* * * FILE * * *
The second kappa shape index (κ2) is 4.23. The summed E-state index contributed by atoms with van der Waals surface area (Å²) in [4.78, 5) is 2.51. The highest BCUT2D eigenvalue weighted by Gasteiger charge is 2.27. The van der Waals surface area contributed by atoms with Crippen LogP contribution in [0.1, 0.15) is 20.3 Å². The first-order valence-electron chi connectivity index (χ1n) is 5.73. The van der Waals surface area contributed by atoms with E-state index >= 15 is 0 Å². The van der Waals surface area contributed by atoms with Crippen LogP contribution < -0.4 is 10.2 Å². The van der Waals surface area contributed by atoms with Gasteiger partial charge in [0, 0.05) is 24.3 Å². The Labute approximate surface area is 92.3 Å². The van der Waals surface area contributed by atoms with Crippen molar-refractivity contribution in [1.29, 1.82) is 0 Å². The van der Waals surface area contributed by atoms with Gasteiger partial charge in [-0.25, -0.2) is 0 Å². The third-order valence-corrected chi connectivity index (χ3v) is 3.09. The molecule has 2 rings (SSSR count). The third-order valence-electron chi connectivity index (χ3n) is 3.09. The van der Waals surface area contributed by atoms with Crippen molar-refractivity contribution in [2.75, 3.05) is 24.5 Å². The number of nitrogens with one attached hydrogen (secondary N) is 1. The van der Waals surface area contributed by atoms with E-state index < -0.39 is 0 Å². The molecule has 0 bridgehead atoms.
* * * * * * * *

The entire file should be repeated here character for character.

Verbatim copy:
The second kappa shape index (κ2) is 4.23. The summed E-state index contributed by atoms with van der Waals surface area (Å²) in [4.78, 5) is 2.51. The highest BCUT2D eigenvalue weighted by Gasteiger charge is 2.27. The van der Waals surface area contributed by atoms with Crippen LogP contribution in [0.1, 0.15) is 20.3 Å². The first-order valence-electron chi connectivity index (χ1n) is 5.73. The van der Waals surface area contributed by atoms with E-state index >= 15 is 0 Å². The van der Waals surface area contributed by atoms with Crippen LogP contribution < -0.4 is 10.2 Å². The van der Waals surface area contributed by atoms with Gasteiger partial charge in [0, 0.05) is 24.3 Å². The Labute approximate surface area is 92.3 Å². The van der Waals surface area contributed by atoms with Crippen molar-refractivity contribution in [1.29, 1.82) is 0 Å². The van der Waals surface area contributed by atoms with Gasteiger partial charge in [-0.25, -0.2) is 0 Å². The third-order valence-corrected chi connectivity index (χ3v) is 3.09. The molecule has 2 rings (SSSR count). The third-order valence-electron chi connectivity index (χ3n) is 3.09. The van der Waals surface area contributed by atoms with Crippen molar-refractivity contribution in [2.75, 3.05) is 24.5 Å². The number of nitrogens with one attached hydrogen (secondary N) is 1. The van der Waals surface area contributed by atoms with E-state index < -0.39 is 0 Å². The molecule has 0 bridgehead atoms.